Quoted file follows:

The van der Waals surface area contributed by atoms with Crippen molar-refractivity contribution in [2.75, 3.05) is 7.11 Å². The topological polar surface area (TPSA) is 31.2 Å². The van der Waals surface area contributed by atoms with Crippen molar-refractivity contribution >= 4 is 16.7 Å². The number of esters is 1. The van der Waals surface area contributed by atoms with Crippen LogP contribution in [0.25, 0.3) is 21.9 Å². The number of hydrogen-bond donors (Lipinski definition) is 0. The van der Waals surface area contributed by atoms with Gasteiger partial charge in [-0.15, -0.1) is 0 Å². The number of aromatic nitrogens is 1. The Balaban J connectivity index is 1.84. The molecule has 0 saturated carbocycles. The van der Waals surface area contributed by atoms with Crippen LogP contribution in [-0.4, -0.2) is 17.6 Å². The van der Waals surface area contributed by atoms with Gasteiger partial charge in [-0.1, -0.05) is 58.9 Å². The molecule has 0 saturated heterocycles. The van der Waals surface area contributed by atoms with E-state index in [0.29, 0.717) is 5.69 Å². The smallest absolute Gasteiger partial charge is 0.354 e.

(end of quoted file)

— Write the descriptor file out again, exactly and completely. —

The van der Waals surface area contributed by atoms with Crippen molar-refractivity contribution in [2.75, 3.05) is 7.11 Å². The topological polar surface area (TPSA) is 31.2 Å². The van der Waals surface area contributed by atoms with Crippen molar-refractivity contribution >= 4 is 16.7 Å². The number of esters is 1. The van der Waals surface area contributed by atoms with Crippen LogP contribution in [0.25, 0.3) is 21.9 Å². The number of hydrogen-bond donors (Lipinski definition) is 0. The van der Waals surface area contributed by atoms with Gasteiger partial charge in [-0.15, -0.1) is 0 Å². The number of aromatic nitrogens is 1. The Balaban J connectivity index is 1.84. The molecule has 0 saturated carbocycles. The van der Waals surface area contributed by atoms with Crippen LogP contribution in [-0.4, -0.2) is 17.6 Å². The van der Waals surface area contributed by atoms with Gasteiger partial charge in [-0.1, -0.05) is 58.9 Å². The molecule has 0 saturated heterocycles. The van der Waals surface area contributed by atoms with E-state index in [0.29, 0.717) is 5.69 Å². The smallest absolute Gasteiger partial charge is 0.354 e.